- Along with student researchers, I have been constructing a Surface Science
Laboratory at Marietta College. Surface processes are ubiquitous, and
understanding them contributes to our basic understanding of condensed
matter physics and plays a vital role for many industries. We concentrate
on questions dealing with the growth of thin metal films and the physical
processes that occur at their surfaces, such as interactions with foreign
species adsorbed to the surface. The research involves thin film
growth techniques, infrared optics, ultrahigh vacuum technology, and
computer data acquisition. I am hopeful that a future direction for
this work could include the study of alkali metal adsorbates on thin
copper films. There are interesting open questions dealing with ionization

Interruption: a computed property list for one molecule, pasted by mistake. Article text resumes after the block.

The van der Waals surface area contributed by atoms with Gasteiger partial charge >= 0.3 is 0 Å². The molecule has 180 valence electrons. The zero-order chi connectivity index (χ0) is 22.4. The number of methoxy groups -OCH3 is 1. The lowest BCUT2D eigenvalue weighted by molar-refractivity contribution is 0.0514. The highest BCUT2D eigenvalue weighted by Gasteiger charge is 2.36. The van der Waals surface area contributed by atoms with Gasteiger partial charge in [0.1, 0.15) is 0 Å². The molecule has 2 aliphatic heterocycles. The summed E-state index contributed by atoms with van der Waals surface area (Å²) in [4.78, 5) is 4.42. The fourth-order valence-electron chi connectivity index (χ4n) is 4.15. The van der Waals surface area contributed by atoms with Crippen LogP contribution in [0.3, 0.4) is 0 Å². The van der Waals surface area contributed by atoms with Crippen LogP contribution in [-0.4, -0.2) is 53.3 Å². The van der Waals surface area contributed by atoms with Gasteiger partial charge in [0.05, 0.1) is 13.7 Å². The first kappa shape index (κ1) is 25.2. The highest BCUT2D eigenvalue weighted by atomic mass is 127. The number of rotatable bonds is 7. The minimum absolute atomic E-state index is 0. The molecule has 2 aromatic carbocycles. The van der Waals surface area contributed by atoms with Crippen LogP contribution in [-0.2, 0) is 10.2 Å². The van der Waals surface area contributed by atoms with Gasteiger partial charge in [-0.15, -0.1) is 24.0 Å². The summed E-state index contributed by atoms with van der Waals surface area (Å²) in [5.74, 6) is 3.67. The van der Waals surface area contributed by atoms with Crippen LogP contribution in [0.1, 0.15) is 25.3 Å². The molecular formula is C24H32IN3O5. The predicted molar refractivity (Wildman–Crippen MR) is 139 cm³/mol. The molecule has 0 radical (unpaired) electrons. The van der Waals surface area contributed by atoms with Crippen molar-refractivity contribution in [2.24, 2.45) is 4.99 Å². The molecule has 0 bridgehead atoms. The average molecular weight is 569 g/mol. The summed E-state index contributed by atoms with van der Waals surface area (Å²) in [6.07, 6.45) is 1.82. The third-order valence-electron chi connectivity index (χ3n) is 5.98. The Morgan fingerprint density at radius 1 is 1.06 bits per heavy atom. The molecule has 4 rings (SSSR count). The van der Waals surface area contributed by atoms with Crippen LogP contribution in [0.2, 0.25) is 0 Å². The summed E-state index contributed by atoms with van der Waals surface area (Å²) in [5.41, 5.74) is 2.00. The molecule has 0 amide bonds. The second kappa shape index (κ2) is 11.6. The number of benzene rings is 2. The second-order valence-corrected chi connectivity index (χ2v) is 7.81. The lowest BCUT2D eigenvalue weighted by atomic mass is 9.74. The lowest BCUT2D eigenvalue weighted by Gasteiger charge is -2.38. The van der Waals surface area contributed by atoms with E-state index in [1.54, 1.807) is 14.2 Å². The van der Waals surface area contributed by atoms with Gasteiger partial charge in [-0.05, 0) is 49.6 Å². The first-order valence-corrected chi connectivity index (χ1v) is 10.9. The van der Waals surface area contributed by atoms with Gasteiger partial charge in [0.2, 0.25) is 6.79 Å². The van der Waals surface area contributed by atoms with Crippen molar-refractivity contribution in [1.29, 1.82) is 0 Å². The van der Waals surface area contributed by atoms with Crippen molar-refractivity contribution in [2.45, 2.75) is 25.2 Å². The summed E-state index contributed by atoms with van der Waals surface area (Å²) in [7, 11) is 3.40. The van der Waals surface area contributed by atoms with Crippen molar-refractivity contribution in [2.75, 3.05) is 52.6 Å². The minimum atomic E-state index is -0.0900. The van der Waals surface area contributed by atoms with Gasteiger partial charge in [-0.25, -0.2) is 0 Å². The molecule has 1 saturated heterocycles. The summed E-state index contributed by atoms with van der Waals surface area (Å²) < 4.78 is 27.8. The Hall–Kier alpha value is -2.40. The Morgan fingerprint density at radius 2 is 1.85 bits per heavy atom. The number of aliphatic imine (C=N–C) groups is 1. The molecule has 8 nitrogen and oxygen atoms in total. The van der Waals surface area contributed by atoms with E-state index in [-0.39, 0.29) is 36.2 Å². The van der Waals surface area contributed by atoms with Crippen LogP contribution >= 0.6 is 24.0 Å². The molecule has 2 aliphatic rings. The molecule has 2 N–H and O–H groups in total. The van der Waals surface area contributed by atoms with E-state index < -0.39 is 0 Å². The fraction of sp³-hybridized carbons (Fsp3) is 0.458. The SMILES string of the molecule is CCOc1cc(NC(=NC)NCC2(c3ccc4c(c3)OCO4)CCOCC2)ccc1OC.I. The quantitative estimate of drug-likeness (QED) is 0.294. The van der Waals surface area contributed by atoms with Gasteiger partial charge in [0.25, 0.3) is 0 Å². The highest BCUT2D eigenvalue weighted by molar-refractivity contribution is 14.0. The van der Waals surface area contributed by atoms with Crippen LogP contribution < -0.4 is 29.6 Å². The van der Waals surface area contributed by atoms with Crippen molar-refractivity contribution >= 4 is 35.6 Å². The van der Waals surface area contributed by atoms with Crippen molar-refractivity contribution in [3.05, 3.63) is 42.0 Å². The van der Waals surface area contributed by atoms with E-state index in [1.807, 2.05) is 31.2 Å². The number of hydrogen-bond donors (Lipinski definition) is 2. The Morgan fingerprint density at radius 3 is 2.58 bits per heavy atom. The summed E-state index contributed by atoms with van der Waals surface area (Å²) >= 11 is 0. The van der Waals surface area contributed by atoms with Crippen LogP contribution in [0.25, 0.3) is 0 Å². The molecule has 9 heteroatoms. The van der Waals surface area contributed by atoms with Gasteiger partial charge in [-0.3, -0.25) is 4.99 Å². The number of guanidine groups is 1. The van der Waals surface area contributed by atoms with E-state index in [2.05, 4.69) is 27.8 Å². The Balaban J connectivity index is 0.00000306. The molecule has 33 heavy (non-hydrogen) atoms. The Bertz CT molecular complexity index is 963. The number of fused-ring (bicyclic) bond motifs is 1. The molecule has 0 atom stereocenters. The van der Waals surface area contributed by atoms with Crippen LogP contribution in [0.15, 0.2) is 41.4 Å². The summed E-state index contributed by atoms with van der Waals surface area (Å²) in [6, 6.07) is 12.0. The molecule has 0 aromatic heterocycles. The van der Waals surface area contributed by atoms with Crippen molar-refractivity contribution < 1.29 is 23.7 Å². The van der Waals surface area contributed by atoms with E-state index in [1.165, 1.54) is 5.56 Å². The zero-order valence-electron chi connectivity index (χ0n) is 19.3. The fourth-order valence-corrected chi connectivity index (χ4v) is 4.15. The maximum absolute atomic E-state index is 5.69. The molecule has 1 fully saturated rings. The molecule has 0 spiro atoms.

in such a systems. This research is inspired by the work of my thesis
advisor Professor Roger G.
Tobin, a wonderful scientist who is now at Tufts University.
As of Fall 2007, three students have done senior capstone research in my laboratory: Eric Reed ('03), Charles Flanagan ('06), and Meredith Rogers ('07).
- While not currently active in physics education research, I have a background in this area in collaboration with Professor Ronald K. Thornton,
director of the Center
for Science and Mathematics Teaching at Tufts University. His specialization deals with the identification of problems in physics learning,
the development of (primarily computer-based) tools to overcome those problems, and the evaluation
of those tools. An example of this work is the RealTime Physics Mechanics
laboratory sequence utilizing computer data acquisition to teach concepts
of mechanics. We have adopted this for first semester physics at Marietta